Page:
Under these rules, the government could micromanage common business decisions of companies large and small, like managing Internet traffic or determining the various prices for speeds and services consumers could choose from. Imagine how quickly the dynamism of the Internet would disintegrate if Washington bureaucrats were allowed to intrude in these technically complex and market-driven areas.
Internet service providers have invested more than a trillion dollars into maintaining the privately owned networks that serve as the central infrastructure of the Internet.
Internet service providers (ISPs) have invested more than a trillion dollars into maintaining the privately owned networks that serve as the central infrastructure of the Internet. But with unwarranted government interference potentially coming into play, these businesses will have significantly less incentive to make large-scale investments. In Europe, for example, where utility-style regulation of the Internet has been in place for decades, investment per household is $300 less than in the U.S.
At the local level, regional and medium-sized ISPs have invested in rural areas and small towns to extend access to remote communities — a critical undertaking for economic development and job creation in these areas. Perhaps that is why even the smaller ISPs engaged in rural expansion have expressed grave concerns about the FCC’s upcoming regulatory decision. These ISPs assert that a heavy-handed regulatory approach is unnecessary, and could add additional costs and burden to their operations. For smaller ISPs, their survival is at stake.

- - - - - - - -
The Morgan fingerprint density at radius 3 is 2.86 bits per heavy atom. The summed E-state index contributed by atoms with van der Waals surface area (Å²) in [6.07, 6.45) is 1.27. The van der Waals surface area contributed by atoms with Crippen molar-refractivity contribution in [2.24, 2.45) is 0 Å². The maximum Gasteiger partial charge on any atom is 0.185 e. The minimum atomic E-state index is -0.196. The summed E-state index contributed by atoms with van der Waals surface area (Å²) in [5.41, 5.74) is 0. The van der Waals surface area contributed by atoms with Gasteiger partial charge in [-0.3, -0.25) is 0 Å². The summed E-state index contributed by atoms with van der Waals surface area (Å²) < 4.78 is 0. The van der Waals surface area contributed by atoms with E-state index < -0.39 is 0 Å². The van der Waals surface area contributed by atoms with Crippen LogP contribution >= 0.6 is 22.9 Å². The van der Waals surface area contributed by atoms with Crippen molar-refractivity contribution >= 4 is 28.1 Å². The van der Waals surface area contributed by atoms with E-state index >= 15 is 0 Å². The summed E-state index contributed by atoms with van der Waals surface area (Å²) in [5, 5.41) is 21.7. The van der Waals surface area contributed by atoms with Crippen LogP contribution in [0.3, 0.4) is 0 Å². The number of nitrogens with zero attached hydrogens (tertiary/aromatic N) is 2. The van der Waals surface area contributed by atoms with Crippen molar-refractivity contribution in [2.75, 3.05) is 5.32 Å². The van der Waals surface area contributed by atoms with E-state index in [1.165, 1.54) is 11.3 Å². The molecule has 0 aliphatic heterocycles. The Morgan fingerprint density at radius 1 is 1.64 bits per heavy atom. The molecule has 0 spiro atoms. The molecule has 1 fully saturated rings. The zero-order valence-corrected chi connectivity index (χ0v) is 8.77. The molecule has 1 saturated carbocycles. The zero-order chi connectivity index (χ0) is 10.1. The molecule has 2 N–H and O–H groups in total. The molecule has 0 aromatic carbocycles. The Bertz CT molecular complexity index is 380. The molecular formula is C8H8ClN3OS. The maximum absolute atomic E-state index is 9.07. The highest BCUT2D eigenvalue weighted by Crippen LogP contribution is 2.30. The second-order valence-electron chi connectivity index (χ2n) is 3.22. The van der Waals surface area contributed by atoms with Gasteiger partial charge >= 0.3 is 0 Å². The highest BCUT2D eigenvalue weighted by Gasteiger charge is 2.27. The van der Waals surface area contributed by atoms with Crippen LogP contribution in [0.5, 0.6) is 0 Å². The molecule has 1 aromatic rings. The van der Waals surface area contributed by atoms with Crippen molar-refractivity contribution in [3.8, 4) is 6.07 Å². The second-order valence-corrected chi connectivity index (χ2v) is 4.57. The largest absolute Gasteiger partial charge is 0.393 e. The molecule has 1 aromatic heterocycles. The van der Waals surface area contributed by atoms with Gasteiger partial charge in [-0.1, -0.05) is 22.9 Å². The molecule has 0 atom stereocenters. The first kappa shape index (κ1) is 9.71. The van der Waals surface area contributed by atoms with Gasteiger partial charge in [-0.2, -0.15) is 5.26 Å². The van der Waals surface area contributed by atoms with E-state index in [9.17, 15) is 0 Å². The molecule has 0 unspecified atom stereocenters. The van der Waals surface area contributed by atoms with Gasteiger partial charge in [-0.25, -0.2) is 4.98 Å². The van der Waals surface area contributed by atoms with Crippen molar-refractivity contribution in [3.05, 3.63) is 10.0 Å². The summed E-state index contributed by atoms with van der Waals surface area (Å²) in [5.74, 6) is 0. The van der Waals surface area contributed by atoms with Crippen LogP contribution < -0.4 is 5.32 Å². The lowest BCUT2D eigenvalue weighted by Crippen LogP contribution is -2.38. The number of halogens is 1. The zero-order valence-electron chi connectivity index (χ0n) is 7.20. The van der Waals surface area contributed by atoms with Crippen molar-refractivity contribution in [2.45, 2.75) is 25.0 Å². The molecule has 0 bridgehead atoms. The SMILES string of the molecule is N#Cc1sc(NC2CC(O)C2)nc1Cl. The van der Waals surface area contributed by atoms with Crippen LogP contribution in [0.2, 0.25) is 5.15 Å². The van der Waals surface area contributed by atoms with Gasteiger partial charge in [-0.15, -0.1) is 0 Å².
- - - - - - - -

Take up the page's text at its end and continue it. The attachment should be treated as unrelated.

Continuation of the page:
The online marketplace has grown organically, and has prospered without government interference. The marketplace is competitive, meaning consumers unhappy with the actions of one company can move to another. A competitive broadband market ensures that customers can access the content they desire at the speed and price that is right for them. That will remain the case as long as the FCC maintains a “light-touch” regulatory framework. This cautious approach to regulation has been in place since President Bill Clinton’s FCC argued that “classifying Internet access services as telecommunications services could have significant consequences for the global development of the Internet.” This remains true today.
A survey for the Small Business & Entrepreneurship Council’s Center for Regulatory Solutions found that the public is overwhelmingly concerned about intrusive government regulation. For example, 70 percent believe that regulation “mostly hurts” the economy, with 84 percent saying that “too many special interests” drive a process that is out of touch, and does not consider real-world impact. Clearly, without any market failure to point to as rationalization to regulate the Internet, the FCC feels the need to act at the behest of a vocal minority. Too much is at stake to let agitators ruin the Internet for everyone else.
Especially now, government policies must protect the investment and innovation that have been vital to the Internet’s development, which remains vital to the modern entrepreneurial ecosystem. With the economy still in a weak state, small businesses and entrepreneurs need a cautious government, not an activist one. The FCC can take heed by rejecting Title II regulations.